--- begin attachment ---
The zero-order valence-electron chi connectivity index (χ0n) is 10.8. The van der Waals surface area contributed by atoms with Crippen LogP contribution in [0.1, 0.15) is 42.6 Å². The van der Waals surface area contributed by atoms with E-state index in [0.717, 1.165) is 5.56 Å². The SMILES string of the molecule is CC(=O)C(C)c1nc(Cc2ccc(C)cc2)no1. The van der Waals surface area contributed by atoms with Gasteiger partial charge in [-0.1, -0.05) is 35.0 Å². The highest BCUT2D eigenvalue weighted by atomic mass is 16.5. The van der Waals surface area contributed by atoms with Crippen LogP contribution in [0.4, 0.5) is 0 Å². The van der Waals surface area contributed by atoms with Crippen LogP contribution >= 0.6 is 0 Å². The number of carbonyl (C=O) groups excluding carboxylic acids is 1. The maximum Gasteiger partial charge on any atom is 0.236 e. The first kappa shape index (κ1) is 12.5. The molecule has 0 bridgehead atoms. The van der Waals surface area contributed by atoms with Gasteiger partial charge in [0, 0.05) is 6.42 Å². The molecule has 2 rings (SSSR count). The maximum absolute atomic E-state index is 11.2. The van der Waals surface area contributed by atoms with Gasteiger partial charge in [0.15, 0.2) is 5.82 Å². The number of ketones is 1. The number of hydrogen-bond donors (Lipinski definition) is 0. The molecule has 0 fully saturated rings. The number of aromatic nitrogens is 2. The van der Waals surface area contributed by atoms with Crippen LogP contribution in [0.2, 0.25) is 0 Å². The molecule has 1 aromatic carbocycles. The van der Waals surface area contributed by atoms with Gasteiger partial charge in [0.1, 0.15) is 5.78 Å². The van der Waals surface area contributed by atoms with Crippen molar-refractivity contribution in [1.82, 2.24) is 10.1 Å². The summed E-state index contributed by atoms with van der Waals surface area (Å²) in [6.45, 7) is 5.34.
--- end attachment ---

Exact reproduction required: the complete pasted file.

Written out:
The zero-order valence-electron chi connectivity index (χ0n) is 10.8. The van der Waals surface area contributed by atoms with Crippen LogP contribution in [0.1, 0.15) is 42.6 Å². The van der Waals surface area contributed by atoms with E-state index in [0.717, 1.165) is 5.56 Å². The SMILES string of the molecule is CC(=O)C(C)c1nc(Cc2ccc(C)cc2)no1. The van der Waals surface area contributed by atoms with Gasteiger partial charge in [-0.1, -0.05) is 35.0 Å². The highest BCUT2D eigenvalue weighted by atomic mass is 16.5. The van der Waals surface area contributed by atoms with Crippen LogP contribution in [0.4, 0.5) is 0 Å². The van der Waals surface area contributed by atoms with Crippen LogP contribution >= 0.6 is 0 Å². The number of carbonyl (C=O) groups excluding carboxylic acids is 1. The maximum Gasteiger partial charge on any atom is 0.236 e. The first kappa shape index (κ1) is 12.5. The molecule has 0 bridgehead atoms. The van der Waals surface area contributed by atoms with Gasteiger partial charge in [0, 0.05) is 6.42 Å². The molecule has 2 rings (SSSR count). The maximum absolute atomic E-state index is 11.2. The van der Waals surface area contributed by atoms with Gasteiger partial charge in [0.15, 0.2) is 5.82 Å². The number of ketones is 1. The number of hydrogen-bond donors (Lipinski definition) is 0. The molecule has 0 fully saturated rings. The number of aromatic nitrogens is 2. The van der Waals surface area contributed by atoms with Crippen LogP contribution in [0.2, 0.25) is 0 Å². The molecule has 1 aromatic carbocycles. The van der Waals surface area contributed by atoms with Gasteiger partial charge in [0.1, 0.15) is 5.78 Å². The van der Waals surface area contributed by atoms with Crippen molar-refractivity contribution in [1.82, 2.24) is 10.1 Å². The summed E-state index contributed by atoms with van der Waals surface area (Å²) in [6.45, 7) is 5.34.